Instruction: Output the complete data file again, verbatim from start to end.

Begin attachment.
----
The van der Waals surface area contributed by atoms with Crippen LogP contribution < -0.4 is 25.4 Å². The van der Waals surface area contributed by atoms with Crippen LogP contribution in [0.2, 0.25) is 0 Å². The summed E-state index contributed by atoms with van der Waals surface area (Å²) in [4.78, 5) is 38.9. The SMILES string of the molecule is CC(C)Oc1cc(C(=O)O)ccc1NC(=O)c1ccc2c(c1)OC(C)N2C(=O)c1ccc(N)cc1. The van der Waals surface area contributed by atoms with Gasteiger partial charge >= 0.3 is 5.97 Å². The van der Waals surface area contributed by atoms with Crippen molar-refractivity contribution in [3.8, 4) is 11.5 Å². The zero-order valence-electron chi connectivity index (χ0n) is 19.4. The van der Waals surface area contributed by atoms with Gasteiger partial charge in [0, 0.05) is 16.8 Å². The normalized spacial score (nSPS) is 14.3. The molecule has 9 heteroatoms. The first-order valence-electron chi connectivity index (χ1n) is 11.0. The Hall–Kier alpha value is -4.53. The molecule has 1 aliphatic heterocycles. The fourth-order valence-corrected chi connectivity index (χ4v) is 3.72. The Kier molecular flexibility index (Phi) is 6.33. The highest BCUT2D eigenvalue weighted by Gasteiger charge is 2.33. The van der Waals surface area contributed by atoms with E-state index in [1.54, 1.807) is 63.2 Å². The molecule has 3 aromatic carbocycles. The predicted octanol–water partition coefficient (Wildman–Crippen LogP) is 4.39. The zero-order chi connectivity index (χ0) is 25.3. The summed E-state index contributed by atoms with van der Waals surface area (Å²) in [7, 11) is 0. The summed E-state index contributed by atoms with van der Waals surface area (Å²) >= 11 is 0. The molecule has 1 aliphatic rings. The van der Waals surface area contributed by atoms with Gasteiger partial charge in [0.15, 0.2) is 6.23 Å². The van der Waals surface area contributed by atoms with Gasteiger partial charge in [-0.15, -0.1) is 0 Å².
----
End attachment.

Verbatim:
The van der Waals surface area contributed by atoms with Crippen LogP contribution < -0.4 is 25.4 Å². The van der Waals surface area contributed by atoms with Crippen LogP contribution in [0.2, 0.25) is 0 Å². The summed E-state index contributed by atoms with van der Waals surface area (Å²) in [4.78, 5) is 38.9. The SMILES string of the molecule is CC(C)Oc1cc(C(=O)O)ccc1NC(=O)c1ccc2c(c1)OC(C)N2C(=O)c1ccc(N)cc1. The van der Waals surface area contributed by atoms with Gasteiger partial charge >= 0.3 is 5.97 Å². The van der Waals surface area contributed by atoms with Crippen molar-refractivity contribution in [3.8, 4) is 11.5 Å². The zero-order valence-electron chi connectivity index (χ0n) is 19.4. The van der Waals surface area contributed by atoms with Gasteiger partial charge in [0, 0.05) is 16.8 Å². The normalized spacial score (nSPS) is 14.3. The molecule has 9 heteroatoms. The first-order valence-electron chi connectivity index (χ1n) is 11.0. The Hall–Kier alpha value is -4.53. The molecule has 1 aliphatic heterocycles. The fourth-order valence-corrected chi connectivity index (χ4v) is 3.72. The Kier molecular flexibility index (Phi) is 6.33. The highest BCUT2D eigenvalue weighted by Gasteiger charge is 2.33. The van der Waals surface area contributed by atoms with E-state index in [1.54, 1.807) is 63.2 Å². The molecule has 3 aromatic carbocycles. The predicted octanol–water partition coefficient (Wildman–Crippen LogP) is 4.39. The zero-order chi connectivity index (χ0) is 25.3. The summed E-state index contributed by atoms with van der Waals surface area (Å²) in [7, 11) is 0. The summed E-state index contributed by atoms with van der Waals surface area (Å²) >= 11 is 0. The molecule has 1 aliphatic rings. The van der Waals surface area contributed by atoms with Gasteiger partial charge in [0.15, 0.2) is 6.23 Å². The van der Waals surface area contributed by atoms with Gasteiger partial charge in [-0.15, -0.1) is 0 Å².